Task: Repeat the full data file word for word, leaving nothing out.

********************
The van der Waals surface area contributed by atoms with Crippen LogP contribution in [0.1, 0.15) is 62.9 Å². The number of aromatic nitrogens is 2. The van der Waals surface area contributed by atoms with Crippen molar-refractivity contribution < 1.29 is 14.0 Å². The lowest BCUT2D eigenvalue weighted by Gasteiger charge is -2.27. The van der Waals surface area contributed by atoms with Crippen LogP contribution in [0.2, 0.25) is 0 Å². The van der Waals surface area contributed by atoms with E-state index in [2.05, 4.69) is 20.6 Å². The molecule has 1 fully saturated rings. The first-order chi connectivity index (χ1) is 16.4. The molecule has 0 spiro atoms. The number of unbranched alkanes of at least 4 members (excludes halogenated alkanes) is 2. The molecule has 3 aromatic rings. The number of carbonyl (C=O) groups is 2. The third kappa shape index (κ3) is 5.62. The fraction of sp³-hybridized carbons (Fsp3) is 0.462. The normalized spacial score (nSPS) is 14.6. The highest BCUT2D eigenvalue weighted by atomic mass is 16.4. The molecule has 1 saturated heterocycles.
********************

The van der Waals surface area contributed by atoms with Crippen LogP contribution in [0.1, 0.15) is 62.9 Å². The number of aromatic nitrogens is 2. The van der Waals surface area contributed by atoms with Crippen molar-refractivity contribution < 1.29 is 14.0 Å². The lowest BCUT2D eigenvalue weighted by Gasteiger charge is -2.27. The van der Waals surface area contributed by atoms with Crippen LogP contribution in [0.2, 0.25) is 0 Å². The van der Waals surface area contributed by atoms with E-state index in [2.05, 4.69) is 20.6 Å². The molecule has 1 fully saturated rings. The first-order chi connectivity index (χ1) is 16.4. The molecule has 0 spiro atoms. The number of unbranched alkanes of at least 4 members (excludes halogenated alkanes) is 2. The molecule has 3 aromatic rings. The number of carbonyl (C=O) groups is 2. The third kappa shape index (κ3) is 5.62. The fraction of sp³-hybridized carbons (Fsp3) is 0.462. The normalized spacial score (nSPS) is 14.6. The highest BCUT2D eigenvalue weighted by atomic mass is 16.4. The molecule has 1 saturated heterocycles.